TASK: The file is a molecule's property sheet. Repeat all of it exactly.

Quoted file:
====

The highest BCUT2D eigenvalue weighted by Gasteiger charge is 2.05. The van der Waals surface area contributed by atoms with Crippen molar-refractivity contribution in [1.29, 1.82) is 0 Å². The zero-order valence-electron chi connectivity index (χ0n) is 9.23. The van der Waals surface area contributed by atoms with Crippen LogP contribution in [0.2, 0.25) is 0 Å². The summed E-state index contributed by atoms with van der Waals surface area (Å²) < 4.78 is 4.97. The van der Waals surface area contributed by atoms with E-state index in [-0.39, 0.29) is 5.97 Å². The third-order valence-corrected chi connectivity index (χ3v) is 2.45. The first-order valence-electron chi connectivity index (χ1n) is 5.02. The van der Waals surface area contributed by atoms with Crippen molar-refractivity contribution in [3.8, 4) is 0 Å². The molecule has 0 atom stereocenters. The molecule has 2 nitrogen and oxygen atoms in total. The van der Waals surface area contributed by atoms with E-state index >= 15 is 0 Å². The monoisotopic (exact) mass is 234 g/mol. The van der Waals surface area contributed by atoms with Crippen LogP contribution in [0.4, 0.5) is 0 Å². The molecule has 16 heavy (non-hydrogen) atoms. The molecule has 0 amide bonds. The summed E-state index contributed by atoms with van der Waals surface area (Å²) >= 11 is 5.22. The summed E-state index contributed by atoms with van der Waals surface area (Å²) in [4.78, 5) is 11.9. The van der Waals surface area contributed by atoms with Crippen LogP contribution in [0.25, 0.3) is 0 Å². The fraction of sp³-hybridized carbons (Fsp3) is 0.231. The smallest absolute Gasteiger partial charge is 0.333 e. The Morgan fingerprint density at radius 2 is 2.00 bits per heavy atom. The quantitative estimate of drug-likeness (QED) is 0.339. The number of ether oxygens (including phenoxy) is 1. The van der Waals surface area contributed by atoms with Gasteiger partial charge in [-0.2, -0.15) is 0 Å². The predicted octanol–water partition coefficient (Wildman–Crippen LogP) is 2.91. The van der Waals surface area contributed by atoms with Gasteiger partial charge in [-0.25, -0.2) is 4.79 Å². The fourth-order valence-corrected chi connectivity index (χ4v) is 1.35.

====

The highest BCUT2D eigenvalue weighted by Gasteiger charge is 2.05. The van der Waals surface area contributed by atoms with Crippen molar-refractivity contribution in [1.29, 1.82) is 0 Å². The zero-order valence-electron chi connectivity index (χ0n) is 9.23. The van der Waals surface area contributed by atoms with Crippen LogP contribution in [0.2, 0.25) is 0 Å². The summed E-state index contributed by atoms with van der Waals surface area (Å²) < 4.78 is 4.97. The van der Waals surface area contributed by atoms with E-state index in [-0.39, 0.29) is 5.97 Å². The third-order valence-corrected chi connectivity index (χ3v) is 2.45. The first-order valence-electron chi connectivity index (χ1n) is 5.02. The van der Waals surface area contributed by atoms with Crippen molar-refractivity contribution in [3.8, 4) is 0 Å². The molecule has 0 atom stereocenters. The molecule has 2 nitrogen and oxygen atoms in total. The van der Waals surface area contributed by atoms with E-state index >= 15 is 0 Å². The monoisotopic (exact) mass is 234 g/mol. The van der Waals surface area contributed by atoms with Crippen LogP contribution in [0.4, 0.5) is 0 Å². The molecule has 16 heavy (non-hydrogen) atoms. The molecule has 0 amide bonds. The summed E-state index contributed by atoms with van der Waals surface area (Å²) >= 11 is 5.22. The summed E-state index contributed by atoms with van der Waals surface area (Å²) in [4.78, 5) is 11.9. The van der Waals surface area contributed by atoms with Crippen LogP contribution in [0.25, 0.3) is 0 Å². The fraction of sp³-hybridized carbons (Fsp3) is 0.231. The smallest absolute Gasteiger partial charge is 0.333 e. The Morgan fingerprint density at radius 2 is 2.00 bits per heavy atom. The quantitative estimate of drug-likeness (QED) is 0.339. The number of ether oxygens (including phenoxy) is 1. The van der Waals surface area contributed by atoms with Gasteiger partial charge in [-0.2, -0.15) is 0 Å². The predicted octanol–water partition coefficient (Wildman–Crippen LogP) is 2.91. The van der Waals surface area contributed by atoms with Gasteiger partial charge in [-0.25, -0.2) is 4.79 Å². The fourth-order valence-corrected chi connectivity index (χ4v) is 1.35.